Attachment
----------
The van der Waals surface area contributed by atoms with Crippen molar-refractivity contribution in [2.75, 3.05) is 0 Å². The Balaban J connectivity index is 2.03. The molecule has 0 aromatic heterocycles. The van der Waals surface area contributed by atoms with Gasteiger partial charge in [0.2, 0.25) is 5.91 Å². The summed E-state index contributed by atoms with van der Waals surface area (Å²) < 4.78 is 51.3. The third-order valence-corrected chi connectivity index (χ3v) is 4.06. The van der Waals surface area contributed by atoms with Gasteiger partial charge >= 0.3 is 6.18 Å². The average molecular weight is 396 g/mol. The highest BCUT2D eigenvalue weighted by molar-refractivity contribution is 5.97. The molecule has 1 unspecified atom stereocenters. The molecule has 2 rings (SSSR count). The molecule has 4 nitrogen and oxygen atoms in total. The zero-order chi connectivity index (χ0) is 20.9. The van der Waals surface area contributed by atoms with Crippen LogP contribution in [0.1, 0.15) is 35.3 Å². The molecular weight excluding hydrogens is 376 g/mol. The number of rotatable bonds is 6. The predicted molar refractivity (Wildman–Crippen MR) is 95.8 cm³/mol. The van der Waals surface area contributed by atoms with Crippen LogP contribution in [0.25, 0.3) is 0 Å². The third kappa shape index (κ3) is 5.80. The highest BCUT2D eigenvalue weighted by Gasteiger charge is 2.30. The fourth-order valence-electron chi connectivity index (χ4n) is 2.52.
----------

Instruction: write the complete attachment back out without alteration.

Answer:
The van der Waals surface area contributed by atoms with Crippen molar-refractivity contribution in [2.75, 3.05) is 0 Å². The Balaban J connectivity index is 2.03. The molecule has 0 aromatic heterocycles. The van der Waals surface area contributed by atoms with Gasteiger partial charge in [0.2, 0.25) is 5.91 Å². The summed E-state index contributed by atoms with van der Waals surface area (Å²) < 4.78 is 51.3. The third-order valence-corrected chi connectivity index (χ3v) is 4.06. The van der Waals surface area contributed by atoms with Gasteiger partial charge >= 0.3 is 6.18 Å². The average molecular weight is 396 g/mol. The highest BCUT2D eigenvalue weighted by molar-refractivity contribution is 5.97. The molecule has 1 unspecified atom stereocenters. The molecule has 2 rings (SSSR count). The molecule has 4 nitrogen and oxygen atoms in total. The zero-order chi connectivity index (χ0) is 20.9. The van der Waals surface area contributed by atoms with Crippen LogP contribution in [0.1, 0.15) is 35.3 Å². The molecular weight excluding hydrogens is 376 g/mol. The number of rotatable bonds is 6. The predicted molar refractivity (Wildman–Crippen MR) is 95.8 cm³/mol. The van der Waals surface area contributed by atoms with Crippen LogP contribution in [0.25, 0.3) is 0 Å². The third kappa shape index (κ3) is 5.80. The highest BCUT2D eigenvalue weighted by Gasteiger charge is 2.30. The fourth-order valence-electron chi connectivity index (χ4n) is 2.52.